- 3 Google Pixel XL full, in-depth smartphone review: Phones just got smarter
- 4 Apple iPhone 7 Plus review: including Portrait Mode
- 5 MSI GS70 laptop review
Latest News Articles
- Sony’s new liquid-cooled 4K home video projector delivers 5000 lumens of brightness, costs $60,000
- BenQ targets Epson with revamped home entertainment projectors
- LG's new Laser Display gives you 100in of full HD glory
- Win an iPad or a Samsung Galaxy Tab in the 2012 PC World Media Usage survey
- Vivid Sydney 2012 gets some love from will.i.am
GGG Evaluation Team
First impression on unpacking the Q702 test unit was the solid feel and clean, minimalist styling.
For work use, Microsoft Word and Excel programs pre-installed on the device are adequate for preparing short documents.
The Fujitsu LifeBook UH574 allowed for great mobility without being obnoxiously heavy or clunky. Its twelve hours of battery life did not disappoint.
The screen was particularly good. It is bright and visible from most angles, however heat is an issue, particularly around the Windows button on the front, and on the back where the battery housing is located.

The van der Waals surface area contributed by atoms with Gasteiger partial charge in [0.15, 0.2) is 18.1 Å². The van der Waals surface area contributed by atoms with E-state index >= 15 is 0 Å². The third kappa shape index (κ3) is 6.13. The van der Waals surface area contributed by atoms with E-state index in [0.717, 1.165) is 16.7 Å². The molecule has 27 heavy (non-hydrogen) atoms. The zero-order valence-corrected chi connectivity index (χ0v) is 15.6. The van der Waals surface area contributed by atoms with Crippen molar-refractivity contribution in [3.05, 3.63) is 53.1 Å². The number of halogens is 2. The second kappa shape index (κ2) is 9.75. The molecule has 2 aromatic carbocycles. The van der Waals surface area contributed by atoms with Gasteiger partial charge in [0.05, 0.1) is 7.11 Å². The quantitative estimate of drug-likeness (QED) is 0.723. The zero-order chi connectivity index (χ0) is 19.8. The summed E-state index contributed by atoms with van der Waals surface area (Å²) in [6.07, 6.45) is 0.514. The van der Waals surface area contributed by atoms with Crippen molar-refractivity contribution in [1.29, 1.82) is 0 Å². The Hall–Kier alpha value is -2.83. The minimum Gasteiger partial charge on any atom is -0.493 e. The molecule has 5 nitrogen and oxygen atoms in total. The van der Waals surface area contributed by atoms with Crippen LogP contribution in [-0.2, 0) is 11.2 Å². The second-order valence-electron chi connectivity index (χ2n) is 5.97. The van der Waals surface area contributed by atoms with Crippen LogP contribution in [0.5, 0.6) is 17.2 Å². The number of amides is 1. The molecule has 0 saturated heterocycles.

My first impression after unboxing the Q702 is that it is a nice looking unit. Styling is somewhat minimalist but very effective. The tablet part, once detached, has a nice weight, and no buttons or switches are located in awkward or intrusive positions.
- TV of the year award 2016
- Best phone of the year 2016
- Google Daydream View VR full, in-depth review
- What's the difference between an Intel Core i3, i5 and i7?
- Laser vs. inkjet printers: which is better?
- CCSenior Security AnalystACT
- CCJAVA Developer- XML, SOAP, GIS, Web services, SPRINGNSW
- CCSenior Project AnalystNSW
- CCTesting and Support Services ManagerNSW
- FTSenior Architect, Financial MarketsNSW
- TPJava Developer - ContractQLD
- FTTechnology Solutions Architect - CloudNSW
- CCCloud Automation Engineer. Work Location - CanberraVIC
- FTWeb Developer/ DesignerACT
- FTNetwork EngineerSA
- FTiOS Developer - Permanent Opportunity!NSW
- TPProject ManagerVIC
- FTMigration ArchitectSA
- CCHadoop DeveloperSA
- TPProject Coordinator. Business Process Improvement ProgramNSW
- CCUser Interface(UI) DeveloperVIC
- FTPractice AdvisorACT
- CCExecutive AssistantACT
- CCHadoop DeveloperVIC
- FTSENIOR DEVELOPERQLD
- FTSolutions Architect - Data Centre/ NetworkACT
- TPJava Developer - ContractQLD
- CCElectronic Medications Management Solution ArchitectQLD
- FTOracle IDM R1/R2 Implementation SpecialistNSW
- CCTechnical Business Analyst / Solutions Design - LogisticsNSW